When I taught my first course at Northwestern University, I was nervous. What would happen if I got caught saying something that was wrong? How would I look? After thinking about it, I realized how easy that would be—all I had to do was say, “Good point! I never looked at it that way.” After teaching for many years, I now look at some of my teaching highlights, many where I learned from my students. Indeed, later I began every course by saying, “Everything I’m teaching you is wrong.”
The strength of science is that it is self-correcting. New explanations improve upon older ones as new information is discovered. I recently looked at my Intro Psych book of 45 years ago and laughed at the misinformation I learned (and taught.) When a small group of us began exploring behavior modification at Harvard Medical School, we were greeted with overt scorn and hostility by the reigning Freudian psychiatrists as being dangerous. One research psychiatrist demonstrated that schizophrenia was a biological disease and he was pressured to leave by the Freudians. Now, both behavior modification and psychobiology are widely accepted.
As in science, we should never get too attached to ideas. New information should be allowed to enter our minds and influence us. Being rigid about our beliefs when the information is contradictory causes unnecessary defensiveness. Bryce, a 19-year-old college student, whose father remarried, was convinced that his stepmother was a “lying mean bitch.” When I asked him specifics, he could not relate one mean act or one lie. When I asked him to reflect about his opinion of her, he became defensive and said, “Nothing you can tell me will change my mind!” His convictions led to predictable corrosive hostility in the family, from his ruining of family dinners to preventing him from enjoying closeness with his father. Obviously, Bryce’s rigidity led to conflicts with his stepmother and conflicts between his stepmother and father.
An unfortunate human trait is that we seek information that we agree with, and avoid information that challenges our convictions. Conservatives watch Bill O’Reilly, while progressives watch The Daily Show. Conservatives dismiss the New York Times and progressives dismiss Glenn Beck. This leads us to be insulated rather than challenged. I formed a political discussion group with informed people of the left and right. One friend, whose beliefs were contradicted by information, dropped out and admitted that he could not handle the tension of defending his positions. All he had to do was change his mind.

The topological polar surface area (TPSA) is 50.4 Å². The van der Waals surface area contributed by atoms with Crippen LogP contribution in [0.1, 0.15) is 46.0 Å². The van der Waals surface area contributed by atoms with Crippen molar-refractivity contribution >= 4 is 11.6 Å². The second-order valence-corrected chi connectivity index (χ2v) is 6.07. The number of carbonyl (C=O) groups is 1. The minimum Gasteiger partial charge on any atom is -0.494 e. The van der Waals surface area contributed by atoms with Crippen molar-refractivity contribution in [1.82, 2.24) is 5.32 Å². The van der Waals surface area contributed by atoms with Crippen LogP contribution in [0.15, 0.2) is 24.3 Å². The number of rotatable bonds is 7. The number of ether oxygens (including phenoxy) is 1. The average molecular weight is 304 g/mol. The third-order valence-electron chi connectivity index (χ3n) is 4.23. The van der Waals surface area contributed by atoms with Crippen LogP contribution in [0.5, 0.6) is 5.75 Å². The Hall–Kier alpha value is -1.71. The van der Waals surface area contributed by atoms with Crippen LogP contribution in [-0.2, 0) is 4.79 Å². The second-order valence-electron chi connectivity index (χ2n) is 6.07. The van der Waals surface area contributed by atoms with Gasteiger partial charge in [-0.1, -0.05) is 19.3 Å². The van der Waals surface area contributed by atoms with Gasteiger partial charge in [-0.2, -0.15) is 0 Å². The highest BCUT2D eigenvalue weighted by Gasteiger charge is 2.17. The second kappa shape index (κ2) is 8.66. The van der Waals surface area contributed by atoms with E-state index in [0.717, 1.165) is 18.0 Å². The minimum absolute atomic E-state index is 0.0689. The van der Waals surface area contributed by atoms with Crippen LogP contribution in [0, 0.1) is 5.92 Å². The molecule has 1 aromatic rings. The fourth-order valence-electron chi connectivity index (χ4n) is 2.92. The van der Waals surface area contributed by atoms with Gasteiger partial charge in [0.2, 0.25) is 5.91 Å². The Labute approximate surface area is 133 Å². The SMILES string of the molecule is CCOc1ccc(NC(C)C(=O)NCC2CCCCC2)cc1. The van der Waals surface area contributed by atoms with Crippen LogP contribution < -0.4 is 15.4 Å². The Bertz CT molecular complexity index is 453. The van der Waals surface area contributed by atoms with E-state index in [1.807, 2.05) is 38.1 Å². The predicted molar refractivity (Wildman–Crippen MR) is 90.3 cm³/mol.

Family grudges often resist change. Ed was angry with his sister, Joan, because he bore virtually all the responsibility for burying their mother. Joan, as I pointed out in a previous column, did not have his administrative skills and avoided difficult situations. He became convinced that his sister was a cold, indifferent person and refused contact with her. He then interpreted every interaction with her as corroboration of his beliefs until he stopped talking to her some 25 years ago. Family members, who like both Ed and Joan, have tried to make peace to no avail. In my opinion, Ed has made himself a victim by his rigidity. He is correct that Joan could have helped more, but his rigidity in characterizing her as uncaring is simply wrong. Because “…nothing can change my mind,” Ed has missed out on family functions, enjoying his nephews and their kids, and enjoying the company of Joan.
There is no shame in being wrong. It is often vital to change opinions and strategies as the information changes. People are criticized for changing their minds when it is actually a strength. When I have a client who is not improving, I’ll reflect on different approaches that I can take. I will never say, “Nothing will change my mind.”